Some of the criteria for bipolar I diagnosis include:

  • having experienced at least one manic episode of 7 days or more
  • having mood shifts that are severe enough to impair daily function or require hospitalization to prevent harm
  • experiencing three or more of the following symptoms during an episode:
    • increased self-esteem
    • decreased need for sleep
    • increased talkativeness
    • racing thoughts
    • increased distraction
    • increased goal-oriented activity
    • increased involvement in pleasurable activities that may have negative consequences, such as uncontrolled spending or impulsive investments

Bipolar II disorder

Bipolar II disorder is characterized by depressive episodes and hypomanic episodes. Hypomanic episodes or hypomania are periods of excess energy, elevated mood, and insomnia.

Some of the main criteria for diagnosing bipolar II disorder include Trusted Source PubMed Central Highly respected database from the National Institutes of Health Go to source :

  • having experienced at least one major depressive episode and one hypomanic episode
  • not having had a manic episode
  • having frequent shifts between depressive and hypomanic symptoms

Cyclothymic disorder or cyclothymia

Cyclothymic is a form of bipolar disorder in which you have mild to moderate hypomania and depression symptoms.

The diagnostic criteria of cyclothymic disorder include Trusted Source PubMed Central Highly respected database from the National Institutes of Health Go to source :

  • having hypomania and depression symptoms for the past two years
  • not having had a stable mood for more than 2 months consecutively
  • having symptoms that significantly affect your daily life

Read more about cyclothymia, including its diagnosis, causes, and treatment.

Unspecified bipolar disorder

Unspecified bipolar disorder refers to when your symptoms don’t meet the criteria for other bipolar disorder subtypes but still cause medically significant mood changes.

Questions during diagnosis

When pursuing a bipolar disorder diagnosis, think about what questions and specific concerns you’d like to discuss with your medical team. It may help to take a list of these topics to your appointments.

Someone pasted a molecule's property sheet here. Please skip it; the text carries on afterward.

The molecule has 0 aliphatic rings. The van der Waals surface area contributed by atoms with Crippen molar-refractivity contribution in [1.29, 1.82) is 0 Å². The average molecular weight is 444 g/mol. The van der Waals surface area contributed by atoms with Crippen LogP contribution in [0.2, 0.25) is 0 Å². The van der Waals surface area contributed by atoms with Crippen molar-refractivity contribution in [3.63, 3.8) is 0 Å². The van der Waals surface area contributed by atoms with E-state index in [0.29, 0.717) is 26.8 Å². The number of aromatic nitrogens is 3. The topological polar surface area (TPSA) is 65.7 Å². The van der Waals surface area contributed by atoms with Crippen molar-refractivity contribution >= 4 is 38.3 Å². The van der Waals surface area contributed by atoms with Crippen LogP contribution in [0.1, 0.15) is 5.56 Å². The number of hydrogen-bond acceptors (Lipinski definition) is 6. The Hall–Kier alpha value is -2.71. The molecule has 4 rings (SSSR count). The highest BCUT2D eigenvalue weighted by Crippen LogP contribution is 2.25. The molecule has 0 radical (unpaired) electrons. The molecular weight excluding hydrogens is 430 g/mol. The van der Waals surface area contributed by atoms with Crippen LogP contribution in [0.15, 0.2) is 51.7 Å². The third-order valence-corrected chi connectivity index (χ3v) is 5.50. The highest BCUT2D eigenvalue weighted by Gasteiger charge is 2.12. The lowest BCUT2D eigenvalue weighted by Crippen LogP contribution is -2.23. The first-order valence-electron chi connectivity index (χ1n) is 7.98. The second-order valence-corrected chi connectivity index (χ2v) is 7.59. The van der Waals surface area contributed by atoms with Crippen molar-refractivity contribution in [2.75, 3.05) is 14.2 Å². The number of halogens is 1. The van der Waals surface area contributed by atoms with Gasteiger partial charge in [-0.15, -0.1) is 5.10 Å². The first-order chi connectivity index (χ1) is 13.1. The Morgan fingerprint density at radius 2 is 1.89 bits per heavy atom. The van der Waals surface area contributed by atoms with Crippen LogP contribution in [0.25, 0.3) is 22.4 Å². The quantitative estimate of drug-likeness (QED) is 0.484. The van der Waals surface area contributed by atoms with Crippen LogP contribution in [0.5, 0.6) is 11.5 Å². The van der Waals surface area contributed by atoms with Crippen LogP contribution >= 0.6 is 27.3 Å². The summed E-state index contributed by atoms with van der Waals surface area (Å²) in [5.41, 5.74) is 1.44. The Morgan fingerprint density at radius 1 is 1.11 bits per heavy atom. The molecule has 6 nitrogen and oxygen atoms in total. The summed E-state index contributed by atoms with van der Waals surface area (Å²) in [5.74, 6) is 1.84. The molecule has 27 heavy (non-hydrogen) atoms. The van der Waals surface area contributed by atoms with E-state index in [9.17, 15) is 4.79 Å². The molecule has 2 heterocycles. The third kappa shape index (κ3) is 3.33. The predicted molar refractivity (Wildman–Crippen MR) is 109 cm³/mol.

Questions you may want to ask your doctors include:

  • What type of bipolar disorder do I have?
  • Can you explain all of the possible treatment options? How do we decide the best one for me?
  • What are the risks and side effects of each treatment?
  • What is the most effective way to manage my symptoms?
  • Are there any lifestyle approaches that may be helpful?
  • How soon can I expect to see an improvement in symptoms?
  • What is my current outlook?
  • Where can I find additional information and support?
  • When should I contact you for help?

Next steps after a bipolar disorder diagnosis

Your medical team will discuss the best treatment plan for you after you’ve received a diagnosis of bipolar disorder.

Finding the best treatment plan can take trial and error or a combination of therapies. However, long-term, tailored treatment can improve your quality of life and help you manage bipolar disorder.

If you have used an online screening test for bipolar disorder and scored highly, be sure to check in with a doctor for accurate medical testing.

Talk with a doctor if you have other questions about bipolar disorder or feel you need further support.

Learn more about bipolar disorder treatment options.


Your medical team will use information from various tests to help diagnose bipolar disorder. This can include physical exams to rule out other conditions, screening tests, and mental health evaluations.

Only a doctor can confirm bipolar disorder, so always check in with a medical professional if you suspect you may have a mental health condition.

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Medical Reviewer: Nicole Washington, DO, MPH
Last Review Date: 2024 Jun 25